As usual, we get more "Thrud the Barbarian," "Gobbledigook," and "The Travellers." There's also "Flying the Flag" by Joe Dever and Gary Chalk, which talks at some length about the trials and tribulations of creating flags and standards for use with miniature figures. It's a surprisingly interesting article and I say that as someone who's never been much of a miniatures guy. "Mystic Triptych," as its name suggests, is a collection of three small articles for use with RuneQuest, my favorite being Oliver Johnson's stats for the night shriekers from Dougal Dixon's After Man. 

"The Gods of the Shapelings" by Fred Lee Cain is a follow-up of sorts to last month's "Fiend Factory," which introduce the naturally invisible shapeling race. Their gods are written up Deities & Demigods-style and are vaguely interesting (which is more than can be said of the shapelings themselves). "Arch Enemies in FRP" by J.H. Dickson is about what you'd expect: a bit of advice to the referee about making memorable enemies. Finally, there's "The Edge of Infinity" by Marcus L. Rowland, an excellent Ttraveller piece that considers alternate approaches to sector design, including curved and folded space, in addition to wormholes and parallel dimensions. Good stuff!

Though this issue is one I remember well, it's not one of my favorites. That's no knock against it, mind you. Rather, it's (yet more) recognition that it's difficult to put together a consistently excellent periodical, since it's so dependent on its submissions. With luck, next issue will be one of the greats.

Monday, October 24, 2022

Hey Look!

Anyone reading this ever encounter one of these figures? I must confess that, until I saw this advertisement, I was completely unaware of the existence of Fighting Fantasy miniature figures. Interestingly, the figures seem to have been made of plastic rather than metal, which, unless I'm mistaken, was unusual at the time. Mind you, I was never a huge collector of minis, so I speak largely from ignorance. 

The Least Important Attribute

I was recently poring over a number of different RPGs to see how they defined and handled ability scores. One of the games I examined was Chaosium's 1981 game, Stormbringer, written by Ken St. Andre and Steve Perrin. Section 2.1.7 of its rulebook says the following about the attribute of Charisma:

This is a measure of leadership, charm, and of personality. It is not necessarily a measure of physical beauty, although it may be used as such from time to time. CHA helps your character in dealings with other player and non-player characters. In reality, it is the least important attribute. (italics mine)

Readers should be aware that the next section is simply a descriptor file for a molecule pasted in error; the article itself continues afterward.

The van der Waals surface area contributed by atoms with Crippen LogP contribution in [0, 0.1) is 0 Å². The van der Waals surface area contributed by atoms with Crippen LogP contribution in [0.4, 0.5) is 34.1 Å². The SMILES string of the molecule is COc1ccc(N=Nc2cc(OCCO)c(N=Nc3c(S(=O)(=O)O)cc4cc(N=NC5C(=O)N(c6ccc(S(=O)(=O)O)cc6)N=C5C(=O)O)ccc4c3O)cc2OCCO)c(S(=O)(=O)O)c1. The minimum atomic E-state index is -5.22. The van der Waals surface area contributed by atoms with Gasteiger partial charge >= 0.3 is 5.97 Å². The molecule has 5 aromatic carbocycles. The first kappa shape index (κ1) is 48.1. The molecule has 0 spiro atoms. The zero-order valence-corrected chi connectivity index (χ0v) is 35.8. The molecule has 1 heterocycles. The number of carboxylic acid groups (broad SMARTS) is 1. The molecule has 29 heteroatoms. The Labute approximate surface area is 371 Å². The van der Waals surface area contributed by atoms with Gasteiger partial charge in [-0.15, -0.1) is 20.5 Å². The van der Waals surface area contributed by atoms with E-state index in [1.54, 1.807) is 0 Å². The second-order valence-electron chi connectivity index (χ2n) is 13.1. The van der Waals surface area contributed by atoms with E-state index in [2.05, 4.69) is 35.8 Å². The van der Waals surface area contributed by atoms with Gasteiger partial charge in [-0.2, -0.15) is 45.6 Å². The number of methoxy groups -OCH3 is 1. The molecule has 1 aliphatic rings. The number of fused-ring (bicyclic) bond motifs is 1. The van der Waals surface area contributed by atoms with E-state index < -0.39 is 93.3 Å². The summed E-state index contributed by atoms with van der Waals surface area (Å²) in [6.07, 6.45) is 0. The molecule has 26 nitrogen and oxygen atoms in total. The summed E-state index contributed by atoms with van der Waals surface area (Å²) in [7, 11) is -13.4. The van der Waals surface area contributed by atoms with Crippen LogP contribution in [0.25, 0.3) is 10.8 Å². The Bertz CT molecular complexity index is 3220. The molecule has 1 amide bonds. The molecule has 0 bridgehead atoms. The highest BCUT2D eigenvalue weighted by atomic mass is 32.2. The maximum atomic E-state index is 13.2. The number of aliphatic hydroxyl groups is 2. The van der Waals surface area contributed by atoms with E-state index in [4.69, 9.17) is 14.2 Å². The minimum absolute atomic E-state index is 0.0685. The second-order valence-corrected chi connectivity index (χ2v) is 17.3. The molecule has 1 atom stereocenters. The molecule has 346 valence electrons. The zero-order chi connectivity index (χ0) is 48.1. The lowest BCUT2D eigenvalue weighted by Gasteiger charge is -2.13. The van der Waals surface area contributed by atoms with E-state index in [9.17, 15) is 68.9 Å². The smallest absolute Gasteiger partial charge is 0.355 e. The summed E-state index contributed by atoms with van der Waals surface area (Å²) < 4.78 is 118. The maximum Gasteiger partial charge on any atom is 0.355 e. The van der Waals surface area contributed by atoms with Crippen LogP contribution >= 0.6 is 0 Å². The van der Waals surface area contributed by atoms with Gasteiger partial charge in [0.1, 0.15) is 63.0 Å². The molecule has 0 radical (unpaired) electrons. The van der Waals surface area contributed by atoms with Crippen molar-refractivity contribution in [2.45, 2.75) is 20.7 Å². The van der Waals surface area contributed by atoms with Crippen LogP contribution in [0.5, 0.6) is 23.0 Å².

Charisma (or its equivalent) is regularly deemed a "dump stat" in many RPGs, but I think this is the first time the text of a game explicitly makes this claim. The irony is that, while Charisma isn't as broadly useful as many other attributes in Stormbringer, it nevertheless plays a role in demon summoning and binding – significant activities in the world of the Young Kingdoms. Still, I find this section of the rulebook fascinating, since it would seem to be a rare instance of the designers speaking directly to the reader about the relative utility of some aspect of the game's rules.

Pulp Fantasy Library: The Hoofed Thing

This being the week before Halloween, I felt an obligation to write a post about a "horror" tale by a pulp writer of note. Since the entire oeuvres of both H.P. Lovecraft and Clark Ashton Smith could by most definitions called such, I settled instead on the remaining member of the Weird Tales trinity, Robert E. Howard. 

Over the course of his career, REH wrote a number of extraordinary horror yarns, the most celebrated of which is no doubt "Pigeons from Hell." He also wrote a number that are not as well-known but that I nevertheless think worthy of attention. One of these is "The Hoofed Thing," a story that did not see print during Howard's lifetime. Under the title "Usurp the Night," it first appeared in the third issue of Weirdbook (1970), one of many fanzines from the late 1960s and early '70s that took it upon themselves to re-introduce the world to the work of Robert E. Howard freed from the editorial vandalism of Lin Carter and L. Sprague de Camp.

Unlike many of Howard's other horror tales, which belong to the Southern Gothic tradition, "The Hoofed Thing" is written in obvious imitation of H.P. Lovecraft. Indeed, some critics have gone so far as to suggest that "The Hoofed Thing" is REH's version of "The Dunwich Horror." Although I can see certain superficial similarities between the two stories, they're actually quite different from one another and it's precisely for this reason that I decided to make this post. No one reading "The Hoofed Thing" could mistake it for one of Lovecraft's efforts; it is a thoroughly Howardian take on horror.

The story is told from the perspective of a young man named Michael Strang. His fiancée, Majory Ash, owns a "fat Maltese" with the unfortunate name of Bozo. At the start of the tale Bozo, "had failed to appear after his usual nightly prowl." Since a number of other pets had already disappeared in the neighborhood, Marjory is "disconsolate." Michael suspects that "some human pervert" with a "sadistic mania for poisoning animals" had killed the cat, but he still agrees to "sall[y] forth in search of the missing pet, though [he] had little hope of finding him."